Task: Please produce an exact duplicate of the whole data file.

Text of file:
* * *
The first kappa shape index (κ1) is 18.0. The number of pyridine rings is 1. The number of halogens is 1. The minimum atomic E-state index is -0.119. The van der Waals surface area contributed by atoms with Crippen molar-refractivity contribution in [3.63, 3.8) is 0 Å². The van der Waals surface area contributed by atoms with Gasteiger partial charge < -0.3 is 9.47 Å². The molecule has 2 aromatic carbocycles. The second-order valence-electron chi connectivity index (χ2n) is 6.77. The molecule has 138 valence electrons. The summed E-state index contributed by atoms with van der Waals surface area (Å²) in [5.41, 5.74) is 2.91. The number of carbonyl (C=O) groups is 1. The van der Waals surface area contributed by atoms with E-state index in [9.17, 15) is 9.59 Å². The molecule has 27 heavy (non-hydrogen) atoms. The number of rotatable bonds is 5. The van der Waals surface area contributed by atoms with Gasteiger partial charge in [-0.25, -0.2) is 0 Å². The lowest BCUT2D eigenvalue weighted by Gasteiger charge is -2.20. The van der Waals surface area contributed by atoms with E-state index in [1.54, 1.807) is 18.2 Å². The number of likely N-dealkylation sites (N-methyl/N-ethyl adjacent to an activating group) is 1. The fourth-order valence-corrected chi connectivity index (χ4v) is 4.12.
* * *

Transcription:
The first kappa shape index (κ1) is 18.0. The number of pyridine rings is 1. The number of halogens is 1. The minimum atomic E-state index is -0.119. The van der Waals surface area contributed by atoms with Crippen molar-refractivity contribution in [3.63, 3.8) is 0 Å². The van der Waals surface area contributed by atoms with Gasteiger partial charge < -0.3 is 9.47 Å². The molecule has 2 aromatic carbocycles. The second-order valence-electron chi connectivity index (χ2n) is 6.77. The molecule has 138 valence electrons. The summed E-state index contributed by atoms with van der Waals surface area (Å²) in [5.41, 5.74) is 2.91. The number of carbonyl (C=O) groups is 1. The van der Waals surface area contributed by atoms with E-state index in [9.17, 15) is 9.59 Å². The molecule has 27 heavy (non-hydrogen) atoms. The number of rotatable bonds is 5. The van der Waals surface area contributed by atoms with Gasteiger partial charge in [-0.25, -0.2) is 0 Å². The lowest BCUT2D eigenvalue weighted by Gasteiger charge is -2.20. The van der Waals surface area contributed by atoms with E-state index in [1.54, 1.807) is 18.2 Å². The number of likely N-dealkylation sites (N-methyl/N-ethyl adjacent to an activating group) is 1. The fourth-order valence-corrected chi connectivity index (χ4v) is 4.12.